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Beat The Heat

By Diane Stibbard


Now that summer is well underway, some parts of the country are hitting record high temperatures, with humidity levels running between 60 and 100 percent. Hot weather is a challenge for cyclists but don’t worry, your body adapts to these conditions quickly.

How? Within ten to twelve days you’ll start sweating earlier, and you’ll sweat more. Sweating is your body’s way of cooling through evaporation. As you acclimatize to the heat, you’re less likely to experience heat-related injuries like muscle cramps and heat stroke when you’re cycling.

The high humidity that often accompanies hot weather brings additional challenges to summer cycling. On very humid days the air is saturated with water. So your sweat doesn’t evaporate the way it usually does. That means your body doesn’t cool down as much as it needs to. This puts you at high risk for dehydration and possibly ending up with heat related injuries.

The solution? Replace lost fluids at regular intervals during exercise.

Cycling In Hot, Humid Weather
7 Cool Tips:

1. Start your ride well-hydrated. Drink 16 ounces of water before bedtime. In the early morning top up again with 16-24 ounces. Then during your ride drink another 4-8 ounces of fluid every 15-20 minutes. (a regular-size sport bottle contains 12-16 ounces)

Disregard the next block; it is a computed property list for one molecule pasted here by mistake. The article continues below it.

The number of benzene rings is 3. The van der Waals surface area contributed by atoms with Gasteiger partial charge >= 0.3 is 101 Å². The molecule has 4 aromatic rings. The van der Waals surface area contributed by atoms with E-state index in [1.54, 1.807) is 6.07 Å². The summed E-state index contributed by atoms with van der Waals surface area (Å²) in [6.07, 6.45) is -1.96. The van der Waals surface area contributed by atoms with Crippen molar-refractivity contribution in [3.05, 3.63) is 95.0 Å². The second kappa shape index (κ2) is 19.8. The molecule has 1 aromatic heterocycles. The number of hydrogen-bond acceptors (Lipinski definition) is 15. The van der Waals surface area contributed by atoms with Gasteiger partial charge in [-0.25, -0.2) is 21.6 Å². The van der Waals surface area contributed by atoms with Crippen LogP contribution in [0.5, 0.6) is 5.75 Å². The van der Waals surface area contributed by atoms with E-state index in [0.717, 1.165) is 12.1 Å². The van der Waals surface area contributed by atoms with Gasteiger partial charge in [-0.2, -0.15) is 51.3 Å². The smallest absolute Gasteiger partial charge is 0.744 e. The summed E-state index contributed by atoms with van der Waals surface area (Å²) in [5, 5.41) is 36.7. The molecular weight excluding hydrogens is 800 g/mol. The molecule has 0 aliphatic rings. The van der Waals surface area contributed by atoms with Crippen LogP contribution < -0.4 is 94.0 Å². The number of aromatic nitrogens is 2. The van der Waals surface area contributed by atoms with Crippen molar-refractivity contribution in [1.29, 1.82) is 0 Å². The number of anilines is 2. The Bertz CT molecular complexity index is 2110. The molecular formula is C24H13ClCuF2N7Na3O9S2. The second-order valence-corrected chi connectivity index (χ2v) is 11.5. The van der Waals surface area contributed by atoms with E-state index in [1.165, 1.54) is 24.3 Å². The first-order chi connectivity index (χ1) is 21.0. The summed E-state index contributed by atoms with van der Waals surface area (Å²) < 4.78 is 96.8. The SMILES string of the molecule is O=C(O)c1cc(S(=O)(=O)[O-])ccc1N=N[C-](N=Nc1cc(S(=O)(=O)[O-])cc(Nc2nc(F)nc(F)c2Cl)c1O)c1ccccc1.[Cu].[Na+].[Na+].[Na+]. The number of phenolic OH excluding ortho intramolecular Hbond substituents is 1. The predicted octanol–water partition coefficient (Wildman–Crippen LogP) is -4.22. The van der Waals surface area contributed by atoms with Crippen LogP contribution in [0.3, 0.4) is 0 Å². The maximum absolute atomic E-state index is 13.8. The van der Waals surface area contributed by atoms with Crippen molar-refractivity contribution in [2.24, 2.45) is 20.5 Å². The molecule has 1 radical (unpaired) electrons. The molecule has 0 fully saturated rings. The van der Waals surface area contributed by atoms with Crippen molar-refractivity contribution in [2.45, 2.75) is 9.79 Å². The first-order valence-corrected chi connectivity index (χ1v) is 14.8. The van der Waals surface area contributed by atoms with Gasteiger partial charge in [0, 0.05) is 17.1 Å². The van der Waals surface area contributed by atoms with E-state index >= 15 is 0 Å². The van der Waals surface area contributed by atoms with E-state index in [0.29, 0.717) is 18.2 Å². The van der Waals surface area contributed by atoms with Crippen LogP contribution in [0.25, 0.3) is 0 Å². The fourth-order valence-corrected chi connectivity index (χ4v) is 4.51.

2. If you’re riding for longer than ninety minutes, or riding sixty minutes at high intensity, the best choice is a sports drink. Sports drinks replace sodium and important electrolytes lost through sweat.
3. After your ride, drink 16-24 ounces of water in the first hour. Then, after that, sip water regularly to top up your fluid levels. If you want be certain you’ve replaced the fluid lost during your ride, weigh yourself before and after the ride. See how much weight you lost. For every pound of weight lost, drink 24 ounces of water.
4. If possible, ride in the early morning to avoid higher temperatures. However, even with lower morning temperatures you still have to be cautious. Humidity levels are higher in the morning and winds tend to be lighter. This means your sweat won’t evaporate as quickly as it will later in the day when the wind picks up and the humidity levels drop. So be vigilant and make sure you drink enough water.
5. Before heading out for your ride, check humidity levels on the weather channel. If they are higher than fifty percent and the humidex reading is 5-10 degrees higher than the actual temperature, take an extra water bottle in your jersey.
6. Wear light-coloured cycling shorts and wear a good sweat-wicking jersey or T-shirt to keep your body cooler and dryer.
7. If you feel dizzy or light-headed take a break in the shade. Apply water to your wrists and head to cool your body down. Heat injuries occur when your exercise heat load exceeds your body’s ability to regulate your body temperature. Heat injuries can be serious and should be treated immediately.



As a world class duathlete, Diane Stibbard brings a rare combination of expertise, motivation and knowledge to her Toronto based business Down Under Fitness. She knows that the driving force to reach any goal comes from a deep desire within. As a trainer, she has a unique ability to help individuals embrace this desire to achieve their athletic potential.
Down Under Fitness provides aerobic testing, training programs for highly competitive athletes and recreational individuals, nutritional counseling, personal training, and athletic injury prevention and rehabilitation.

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